THE LION AND LAMB
Revelation 5:1-5; 11-14
See, the Lion has conquered.
Worthy is the Lamb to receive power
In the final verses of the Book of Revelation we are warned that we should not take away or tamper with the words of the book for if we do we will forfeit our share in the tree of life in the holy city, the New Jerusalem! The problem is many people find it difficult if not impossible to understand what Revelation it is all about, it all seems bizarre and grotesque. So we generally disregard it. This was a problem from the beginning, for there was much debate in the early church about whether or not the Revelation should be included in the New Testament. But there it is, bringing the Bible to its conclusion with the resounding, the Advent cry, "Maranatha!" "Come, Lord Jesus!"
The Book of Revelation was not written to be read literally. Like Tolkien's The Lord of the Rings or C.S. Lewis' the Lion, the Witch and the Wardrobe, when you read Revelation you enter a world of symbol and metaphor. And necessarily so. It is written in code language precisely because its message is subversive. It was written to provide encouragement to Christians in their struggle to be faithful witnesses to God's kingdom at a time of intense persecution by the Roman Empire. Revelation remains a subversive book in the ongoing struggle between people of faith who witness to God's reign of justice and peace, and those powerful empires and corporations that are corrupt and oppress the weak and the poor. As such the Book of Revelation speaks to Christians in all times and places, for it is a call to remain faithful in bearing witness to the good news of Jesus despite opposition and persecution.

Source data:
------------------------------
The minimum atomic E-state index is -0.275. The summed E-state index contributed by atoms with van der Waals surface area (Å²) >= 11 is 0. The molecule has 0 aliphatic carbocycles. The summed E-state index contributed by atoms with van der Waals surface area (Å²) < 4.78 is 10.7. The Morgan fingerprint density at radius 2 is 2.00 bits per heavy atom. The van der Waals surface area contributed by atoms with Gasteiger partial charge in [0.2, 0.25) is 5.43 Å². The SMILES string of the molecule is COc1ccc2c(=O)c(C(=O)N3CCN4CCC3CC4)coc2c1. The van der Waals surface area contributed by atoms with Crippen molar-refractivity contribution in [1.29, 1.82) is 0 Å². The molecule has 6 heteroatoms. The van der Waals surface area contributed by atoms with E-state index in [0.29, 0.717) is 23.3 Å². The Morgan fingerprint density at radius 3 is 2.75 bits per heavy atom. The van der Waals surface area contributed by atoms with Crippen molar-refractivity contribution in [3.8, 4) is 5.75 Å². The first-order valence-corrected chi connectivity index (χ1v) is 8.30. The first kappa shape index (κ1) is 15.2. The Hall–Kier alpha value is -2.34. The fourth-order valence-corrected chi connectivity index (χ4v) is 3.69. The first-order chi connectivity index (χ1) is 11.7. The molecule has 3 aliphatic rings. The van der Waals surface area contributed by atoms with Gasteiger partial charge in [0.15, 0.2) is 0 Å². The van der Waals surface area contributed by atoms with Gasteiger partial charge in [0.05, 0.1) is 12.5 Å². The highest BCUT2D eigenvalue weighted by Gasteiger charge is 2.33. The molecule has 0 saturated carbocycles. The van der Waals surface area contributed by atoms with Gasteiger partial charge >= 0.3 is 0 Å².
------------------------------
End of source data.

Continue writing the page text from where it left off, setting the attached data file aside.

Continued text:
Jesus takes centre stage in the unfolding drama described in Revelation. But his significance is described by the use of two subversive metaphors: the Lamb and the Lion, both of which occur in the passage we read this morning. If you think that Jesus is literally a lamb and a lion, and even more, both at the same time, then you won't get off first base as they say in baseball, let alone understand what is going on. You would certainly miss their subversive significance, indeed, the meaning of the Advent cry "Maranatha!" "Come, Lord Jesus!" Come to reign, to judge corruption and put evil to flight.